It’s a feeling you need to get used to, Danny. You’ll feel it again when — even though you’ll graduate from Chadron State as the all-time NCAA rushing leader — you aren’t invited to work out for NFL scouts at the combine.
Say what you will about God’s plan, but He’s remarkably consistent.
But so are you — both in your play on the field and in how you overcome adversity.
When the invitation to the combine doesn’t come — even though you’ll run for almost 8,000 yards in your college career and win two Harlon Hill trophies, the D-II equivalent of the Heisman — you’ll be disappointed. On top of that, NFL scouts won’t be interested in attending a pro day at tiny and remote Chadron State, so the school won’t host one.
That’s where Nebraska will come in.
As you’re reading this, Mom is working for a mentoring program called Teammates. It was founded by legendary Huskers coach Tom Osborne. He and Mom, one of the organization’s regional coordinators, work together, and he will see your ability firsthand when he attends a game at Chadron State. After he becomes the athletic director at Nebraska in 2007, you and Mom will ask him if you can work out at the Cornhuskers’ pro day — and he won’t hesitate to invite you.
So the same school that didn’t offer you a D-I scholarship will still play a huge role in your life by providing the only venue where you can display your talent to NFL scouts.
And just like you did with your opportunity at Chadron State, you’ll take advantage. You’ll run a 4.33 40-yard dash, which will be one of the fastest times among NFL prospects that year, combine or otherwise. Your other numbers will stack up well, too.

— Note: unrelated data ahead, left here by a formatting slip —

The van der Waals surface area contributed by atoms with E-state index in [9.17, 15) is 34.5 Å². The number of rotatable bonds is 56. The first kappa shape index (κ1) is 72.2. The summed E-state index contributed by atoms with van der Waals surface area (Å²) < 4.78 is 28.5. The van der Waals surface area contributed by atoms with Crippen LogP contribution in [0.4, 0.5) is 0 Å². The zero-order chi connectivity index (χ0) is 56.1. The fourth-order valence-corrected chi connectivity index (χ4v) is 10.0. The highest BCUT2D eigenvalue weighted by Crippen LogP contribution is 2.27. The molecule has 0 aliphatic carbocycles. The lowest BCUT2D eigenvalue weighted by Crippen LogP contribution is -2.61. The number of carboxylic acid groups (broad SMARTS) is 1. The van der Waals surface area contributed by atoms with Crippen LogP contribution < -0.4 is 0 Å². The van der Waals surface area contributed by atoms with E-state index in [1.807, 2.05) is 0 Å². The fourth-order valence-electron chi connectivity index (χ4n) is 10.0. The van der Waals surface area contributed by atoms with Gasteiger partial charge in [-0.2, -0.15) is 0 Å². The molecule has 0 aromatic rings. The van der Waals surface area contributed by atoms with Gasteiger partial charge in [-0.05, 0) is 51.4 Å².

But if you haven’t picked up on the pattern by now, scouts won’t focus on your on-field numbers. They’ll only focus on what shows up when you step on the scale and when they roll out the measuring tape.
So you can probably guess what draft night will be like for you.
The rounds will come and go, and you’ll be sitting there, waiting for your opportunity. Then, towards the end of the seventh round, you’ll get a phone call. It will be from New York Jets coach Eric Mangini.
But the Jets won’t draft you, Danny. By that time, there will only be a few picks left, and the Jets won’t own any of them. Mangini wants to see if you’ll sign with New York as a free agent after the draft.
So the door to the NFL through the draft will close. But you’ll find another that’s open, and you’ll run through it by agreeing to sign with the Jets.